Nowadays, giving autonomy to your audience in terms of story is common practice — particularly in the gaming industry. VR should be no different.

If your audience desires freedom and autonomy of the world, give it to them. Ensure the character arc is engaging and the narrative is constructed with arc-altering decisions. Not only do these decisions develop a believable reality by giving your participant personified responsibility, but it also allows you to retain control over the story and direct your audience once more.

Spatial Storytelling

The key thing to remember here is that the VR space is not just background, or filler. It is an active component in your immersive environment. The world must shift around the participant. Use it to drag their attention in the direction the narrative desires; this again relates to the cues we mentioned earlier.

It is important to note the reverse sensory action of behaviours: How does entering a café, library, or school, affect you on a sensory level, and what then do you add to it to make it distinguishable?


Regardless of the media you’re writing for, formatting should always be top of your list. If you wish to write in POV, you can add it to your scene heading. Others choose to write with a more theatrical freedom. Whatever your preference, there are some great tools to assist new writers in polishing off your VR script:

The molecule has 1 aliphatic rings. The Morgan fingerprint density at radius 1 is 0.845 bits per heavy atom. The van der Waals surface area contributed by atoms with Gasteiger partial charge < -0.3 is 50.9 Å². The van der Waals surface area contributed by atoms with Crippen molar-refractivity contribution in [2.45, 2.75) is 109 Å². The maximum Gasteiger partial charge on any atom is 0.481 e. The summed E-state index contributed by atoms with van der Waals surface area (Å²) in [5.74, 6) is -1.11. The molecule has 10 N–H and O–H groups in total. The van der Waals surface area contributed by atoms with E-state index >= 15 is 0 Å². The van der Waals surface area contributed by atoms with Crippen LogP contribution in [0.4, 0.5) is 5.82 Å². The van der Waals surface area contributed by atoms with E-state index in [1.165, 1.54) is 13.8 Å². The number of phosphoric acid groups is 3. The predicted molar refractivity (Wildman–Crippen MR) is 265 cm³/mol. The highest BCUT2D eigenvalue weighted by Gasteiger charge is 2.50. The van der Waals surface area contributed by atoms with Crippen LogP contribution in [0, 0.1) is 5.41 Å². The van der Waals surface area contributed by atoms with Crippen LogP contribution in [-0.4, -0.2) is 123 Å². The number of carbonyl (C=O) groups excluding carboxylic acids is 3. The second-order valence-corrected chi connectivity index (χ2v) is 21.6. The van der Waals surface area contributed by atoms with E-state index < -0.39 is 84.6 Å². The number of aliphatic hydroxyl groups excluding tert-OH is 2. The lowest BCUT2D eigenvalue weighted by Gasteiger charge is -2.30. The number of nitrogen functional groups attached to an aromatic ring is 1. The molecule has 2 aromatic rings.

What Next?

Following these tips will set you on the right path to successfully navigating the pitfalls of VR scriptwriting and storytelling. The reality of VR is essential to your audience. And though they seek autonomy and freedom within the world, using the outlined tricks and skills above allow you to retain this power via the narrative, dynamic spatial design, and immersive character arcs you’ve written.

NYFA guest author Freddie Tubbs is a script writer at Paper Fellows. He regularly takes part in film conferences and writes posts and guides for Big Assignments and Write my Australia.

How To Tell Compelling Stories in Virtual Reality (VR)

With improvements to virtual reality technology, many creative industries are opening up to seemingly unlimited new possibilities as we discover unprecedented ways to tell compelling stories through the medium of Virtual Reality (VR). Experimentation and opportunity are the name of the game in this thrilling new medium, which is why the New York Film Academy is launching three distinct  new VR programs this year.

Because VR allows for participatory experiences, it has pros like being able to establish empathy and allowing viewers to be engaged as more than passive observers. Yet VR also has its drawback, such as no longer being able to fully direct where the viewer looks and the details they choose to focus on. In many ways, these are the challenges the gaming industry has faced with first-person POV games where players’ decisions throughout gameplay lead to different outcomes. However, in most games that are structured this way, there is also an “ideal” storyline where players who make the intended decisions get the best experience from the game, and there are cues to get players to make different decisions in order to maintain the story. Cut scenes also help stitch together the narrative and keep players moving in the “right” direction.